Monday, April 15, 2019

Out of the symphonic ooze

There are different ways to approach the learning process, and ways to make pieces of classical music seem intelligible and familiar to audiences abound. Most of them involve demonstrations, and talking about the various themes and transitions. I've tried that.

In our first [Beethoven the Revolutionary] class, I played a sonata movement right at the start. Then later, after planting various ideas in the heads of the students by way of other sonata movements and symphonies, I brought those ideas into the domain of the first piece, talked about them, and played the piece again to end the class. Repetition.

Other times I simply point out salient features of the piece and then play it. Or play it first and then point out the salient features. Or just play the piece and let people make of it what they will. Or, once, take them on a talking tour but never actually play the entire piece--just the talking points.

Last week I tried a different method. After the intermission I sat at the piano and improvised on themes from the sonata movement I was about to play. The effect, I suppose, was somewhat like a solo cadenza from a piano concerto. I tried to use all the various bits of material Beethoven used, freely, letting them wander in different directions than had the composer. Also, some of the themes I imagined in a more primitive state. Beethoven of course was a gifted improviser, and he was also a composer who revised constantly. His initial ideas were not always that great, but eventually he fashioned them into something mighty. By letting some of the themes evolve during my improvisation, I hoped to approximate something like what might have happened when Beethoven was starting work on the sonata.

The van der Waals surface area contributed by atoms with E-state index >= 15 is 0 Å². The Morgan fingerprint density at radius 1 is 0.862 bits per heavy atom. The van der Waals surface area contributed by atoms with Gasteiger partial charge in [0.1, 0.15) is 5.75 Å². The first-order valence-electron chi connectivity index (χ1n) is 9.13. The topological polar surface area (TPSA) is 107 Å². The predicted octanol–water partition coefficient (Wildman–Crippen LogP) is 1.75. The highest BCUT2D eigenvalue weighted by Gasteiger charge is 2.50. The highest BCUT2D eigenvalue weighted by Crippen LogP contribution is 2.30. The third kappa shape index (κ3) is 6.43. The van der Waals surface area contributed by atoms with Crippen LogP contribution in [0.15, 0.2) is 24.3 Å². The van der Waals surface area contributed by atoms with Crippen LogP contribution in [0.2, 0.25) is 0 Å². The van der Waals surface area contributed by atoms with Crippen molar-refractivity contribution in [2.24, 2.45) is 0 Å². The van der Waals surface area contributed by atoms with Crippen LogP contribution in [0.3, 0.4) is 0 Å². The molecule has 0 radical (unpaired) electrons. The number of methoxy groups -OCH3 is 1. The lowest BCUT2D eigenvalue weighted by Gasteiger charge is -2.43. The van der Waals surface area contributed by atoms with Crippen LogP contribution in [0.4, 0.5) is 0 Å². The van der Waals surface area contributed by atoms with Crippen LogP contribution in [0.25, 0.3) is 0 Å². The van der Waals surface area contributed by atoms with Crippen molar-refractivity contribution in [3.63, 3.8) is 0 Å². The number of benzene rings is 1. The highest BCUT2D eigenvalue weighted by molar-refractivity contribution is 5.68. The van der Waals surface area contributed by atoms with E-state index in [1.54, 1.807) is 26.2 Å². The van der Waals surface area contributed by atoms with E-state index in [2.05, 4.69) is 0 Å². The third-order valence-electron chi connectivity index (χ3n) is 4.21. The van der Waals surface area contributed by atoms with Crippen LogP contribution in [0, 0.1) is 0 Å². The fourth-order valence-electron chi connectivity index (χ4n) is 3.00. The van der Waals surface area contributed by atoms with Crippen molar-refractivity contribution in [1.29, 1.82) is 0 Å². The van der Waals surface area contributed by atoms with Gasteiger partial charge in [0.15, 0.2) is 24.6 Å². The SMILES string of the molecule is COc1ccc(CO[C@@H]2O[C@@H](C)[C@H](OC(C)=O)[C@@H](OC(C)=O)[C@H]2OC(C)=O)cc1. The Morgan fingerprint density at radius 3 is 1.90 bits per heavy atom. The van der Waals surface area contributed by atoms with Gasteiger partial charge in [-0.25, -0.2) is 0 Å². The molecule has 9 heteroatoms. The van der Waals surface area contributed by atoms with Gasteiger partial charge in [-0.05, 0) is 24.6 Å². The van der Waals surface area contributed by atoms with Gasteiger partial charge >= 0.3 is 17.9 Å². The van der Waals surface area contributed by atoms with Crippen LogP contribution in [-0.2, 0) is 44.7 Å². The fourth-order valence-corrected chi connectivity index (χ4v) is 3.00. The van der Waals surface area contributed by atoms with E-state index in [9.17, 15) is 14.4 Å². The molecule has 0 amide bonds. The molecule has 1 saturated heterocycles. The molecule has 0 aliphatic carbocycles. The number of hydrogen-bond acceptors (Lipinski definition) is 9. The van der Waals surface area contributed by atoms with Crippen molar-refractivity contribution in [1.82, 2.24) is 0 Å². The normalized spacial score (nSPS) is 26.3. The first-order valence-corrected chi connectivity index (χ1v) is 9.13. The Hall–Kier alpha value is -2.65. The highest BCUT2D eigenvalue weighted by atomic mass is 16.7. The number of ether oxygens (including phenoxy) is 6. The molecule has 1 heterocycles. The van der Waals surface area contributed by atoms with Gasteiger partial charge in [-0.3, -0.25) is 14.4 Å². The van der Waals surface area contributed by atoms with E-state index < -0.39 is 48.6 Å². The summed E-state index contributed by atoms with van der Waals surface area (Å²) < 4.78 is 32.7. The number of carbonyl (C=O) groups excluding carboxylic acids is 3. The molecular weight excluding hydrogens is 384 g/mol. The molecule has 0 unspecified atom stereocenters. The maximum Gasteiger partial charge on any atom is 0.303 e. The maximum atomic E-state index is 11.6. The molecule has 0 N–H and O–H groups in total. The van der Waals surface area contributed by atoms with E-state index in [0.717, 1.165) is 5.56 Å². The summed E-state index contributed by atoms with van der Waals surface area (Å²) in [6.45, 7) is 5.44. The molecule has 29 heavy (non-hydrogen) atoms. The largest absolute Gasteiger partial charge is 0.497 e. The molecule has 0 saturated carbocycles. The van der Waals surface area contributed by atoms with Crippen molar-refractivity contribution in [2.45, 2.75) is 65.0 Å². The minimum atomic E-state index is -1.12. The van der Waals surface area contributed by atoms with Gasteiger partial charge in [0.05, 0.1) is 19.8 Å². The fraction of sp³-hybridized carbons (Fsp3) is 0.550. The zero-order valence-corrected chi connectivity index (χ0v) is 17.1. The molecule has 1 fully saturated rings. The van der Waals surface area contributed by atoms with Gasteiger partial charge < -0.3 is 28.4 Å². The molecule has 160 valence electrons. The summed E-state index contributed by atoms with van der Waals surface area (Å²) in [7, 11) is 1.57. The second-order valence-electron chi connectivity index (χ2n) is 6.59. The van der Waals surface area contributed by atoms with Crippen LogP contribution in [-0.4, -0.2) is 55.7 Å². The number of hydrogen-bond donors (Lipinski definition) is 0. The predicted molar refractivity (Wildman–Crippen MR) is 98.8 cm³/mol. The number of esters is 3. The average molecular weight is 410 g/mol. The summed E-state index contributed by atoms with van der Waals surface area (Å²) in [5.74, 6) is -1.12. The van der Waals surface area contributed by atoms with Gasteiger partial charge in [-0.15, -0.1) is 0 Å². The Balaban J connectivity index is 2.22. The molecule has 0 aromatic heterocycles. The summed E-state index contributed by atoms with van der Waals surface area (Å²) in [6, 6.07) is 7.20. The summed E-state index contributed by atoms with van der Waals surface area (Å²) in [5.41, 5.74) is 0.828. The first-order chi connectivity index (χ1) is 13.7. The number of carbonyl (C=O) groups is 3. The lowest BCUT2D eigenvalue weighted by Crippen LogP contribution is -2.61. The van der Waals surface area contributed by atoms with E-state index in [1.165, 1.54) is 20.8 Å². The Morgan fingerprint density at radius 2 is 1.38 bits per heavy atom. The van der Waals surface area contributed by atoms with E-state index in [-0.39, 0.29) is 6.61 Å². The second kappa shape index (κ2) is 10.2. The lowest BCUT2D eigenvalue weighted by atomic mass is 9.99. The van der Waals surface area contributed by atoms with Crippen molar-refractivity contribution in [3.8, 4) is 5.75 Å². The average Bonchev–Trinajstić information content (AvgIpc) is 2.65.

This may have gone a little bit into the specialist weeds, and perhaps it will not be something that many of my students will remember, despite the fact that virtually anyone else teaching the class would not have been able to do this. I found it interesting. If I weren't so busy at the moment I would have made recordings of the improvisation and the sonata movement so you could compare them. For now you'll just have to enjoy the concept. Maybe I'll get around to it this summer. I'm blogging about it now partially to remind myself that I did this, before the class is a distant memory and all I have are some incomplete teaching notes.

Improvisation is a good survival skill (such as when you have too much music to prepare in a given week or your lecture runs short) but it is also an insight into the creative process. Being able to take a given them and imagine other possibilities gives one a different relationship to the music, to be able to dialogue with it, and then to relish all the more the paths that Beethoven did take.

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